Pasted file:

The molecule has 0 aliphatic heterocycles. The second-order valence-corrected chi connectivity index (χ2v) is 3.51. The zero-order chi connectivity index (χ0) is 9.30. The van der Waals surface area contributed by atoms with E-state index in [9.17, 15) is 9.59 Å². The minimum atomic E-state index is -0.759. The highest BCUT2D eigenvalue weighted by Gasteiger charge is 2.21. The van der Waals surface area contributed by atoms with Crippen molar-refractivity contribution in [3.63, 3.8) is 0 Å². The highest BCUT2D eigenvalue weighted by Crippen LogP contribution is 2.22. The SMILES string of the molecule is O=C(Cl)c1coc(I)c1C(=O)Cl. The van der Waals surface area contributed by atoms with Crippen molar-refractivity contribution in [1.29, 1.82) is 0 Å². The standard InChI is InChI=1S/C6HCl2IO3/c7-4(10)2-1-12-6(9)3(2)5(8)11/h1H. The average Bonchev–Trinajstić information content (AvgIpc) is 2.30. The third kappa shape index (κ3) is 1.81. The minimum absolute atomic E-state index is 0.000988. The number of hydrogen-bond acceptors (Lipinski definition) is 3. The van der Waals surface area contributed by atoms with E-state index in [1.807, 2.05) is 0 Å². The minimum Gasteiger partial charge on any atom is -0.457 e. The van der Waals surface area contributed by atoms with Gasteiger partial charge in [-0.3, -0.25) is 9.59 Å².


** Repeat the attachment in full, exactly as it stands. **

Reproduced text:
The molecule has 0 aliphatic heterocycles. The second-order valence-corrected chi connectivity index (χ2v) is 3.51. The zero-order chi connectivity index (χ0) is 9.30. The van der Waals surface area contributed by atoms with E-state index in [9.17, 15) is 9.59 Å². The minimum atomic E-state index is -0.759. The highest BCUT2D eigenvalue weighted by Gasteiger charge is 2.21. The van der Waals surface area contributed by atoms with Crippen molar-refractivity contribution in [3.63, 3.8) is 0 Å². The highest BCUT2D eigenvalue weighted by Crippen LogP contribution is 2.22. The SMILES string of the molecule is O=C(Cl)c1coc(I)c1C(=O)Cl. The van der Waals surface area contributed by atoms with Crippen molar-refractivity contribution in [1.29, 1.82) is 0 Å². The standard InChI is InChI=1S/C6HCl2IO3/c7-4(10)2-1-12-6(9)3(2)5(8)11/h1H. The average Bonchev–Trinajstić information content (AvgIpc) is 2.30. The third kappa shape index (κ3) is 1.81. The minimum absolute atomic E-state index is 0.000988. The number of hydrogen-bond acceptors (Lipinski definition) is 3. The van der Waals surface area contributed by atoms with E-state index in [1.807, 2.05) is 0 Å². The minimum Gasteiger partial charge on any atom is -0.457 e. The van der Waals surface area contributed by atoms with Gasteiger partial charge in [-0.3, -0.25) is 9.59 Å².